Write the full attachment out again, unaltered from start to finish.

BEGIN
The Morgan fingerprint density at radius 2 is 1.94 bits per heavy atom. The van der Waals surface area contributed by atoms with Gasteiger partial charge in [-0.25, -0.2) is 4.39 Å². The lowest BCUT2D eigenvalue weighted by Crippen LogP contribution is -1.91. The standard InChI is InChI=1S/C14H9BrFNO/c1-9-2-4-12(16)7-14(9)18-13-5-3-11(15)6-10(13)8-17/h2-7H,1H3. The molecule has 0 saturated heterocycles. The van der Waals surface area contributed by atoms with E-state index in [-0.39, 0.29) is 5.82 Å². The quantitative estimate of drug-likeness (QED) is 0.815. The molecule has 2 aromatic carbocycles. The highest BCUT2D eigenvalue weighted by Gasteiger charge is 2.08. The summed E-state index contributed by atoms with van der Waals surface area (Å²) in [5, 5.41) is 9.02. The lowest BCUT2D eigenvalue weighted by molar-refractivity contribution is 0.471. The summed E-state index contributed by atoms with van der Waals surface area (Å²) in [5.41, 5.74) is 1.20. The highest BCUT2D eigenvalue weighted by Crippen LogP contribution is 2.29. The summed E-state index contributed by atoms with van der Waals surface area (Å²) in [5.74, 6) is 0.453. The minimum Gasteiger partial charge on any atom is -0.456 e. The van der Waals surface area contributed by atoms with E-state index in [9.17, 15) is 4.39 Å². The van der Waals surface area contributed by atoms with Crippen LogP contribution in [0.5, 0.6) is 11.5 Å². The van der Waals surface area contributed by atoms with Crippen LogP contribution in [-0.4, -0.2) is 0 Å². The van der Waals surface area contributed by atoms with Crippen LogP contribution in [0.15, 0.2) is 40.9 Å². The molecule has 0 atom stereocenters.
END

The Morgan fingerprint density at radius 2 is 1.94 bits per heavy atom. The van der Waals surface area contributed by atoms with Gasteiger partial charge in [-0.25, -0.2) is 4.39 Å². The lowest BCUT2D eigenvalue weighted by Crippen LogP contribution is -1.91. The standard InChI is InChI=1S/C14H9BrFNO/c1-9-2-4-12(16)7-14(9)18-13-5-3-11(15)6-10(13)8-17/h2-7H,1H3. The molecule has 0 saturated heterocycles. The van der Waals surface area contributed by atoms with E-state index in [-0.39, 0.29) is 5.82 Å². The quantitative estimate of drug-likeness (QED) is 0.815. The molecule has 2 aromatic carbocycles. The highest BCUT2D eigenvalue weighted by Gasteiger charge is 2.08. The summed E-state index contributed by atoms with van der Waals surface area (Å²) in [5, 5.41) is 9.02. The lowest BCUT2D eigenvalue weighted by molar-refractivity contribution is 0.471. The summed E-state index contributed by atoms with van der Waals surface area (Å²) in [5.41, 5.74) is 1.20. The highest BCUT2D eigenvalue weighted by Crippen LogP contribution is 2.29. The summed E-state index contributed by atoms with van der Waals surface area (Å²) in [5.74, 6) is 0.453. The minimum Gasteiger partial charge on any atom is -0.456 e. The van der Waals surface area contributed by atoms with E-state index in [9.17, 15) is 4.39 Å². The van der Waals surface area contributed by atoms with Crippen LogP contribution in [0.5, 0.6) is 11.5 Å². The van der Waals surface area contributed by atoms with Crippen LogP contribution in [-0.4, -0.2) is 0 Å². The van der Waals surface area contributed by atoms with Crippen LogP contribution in [0.15, 0.2) is 40.9 Å². The molecule has 0 atom stereocenters.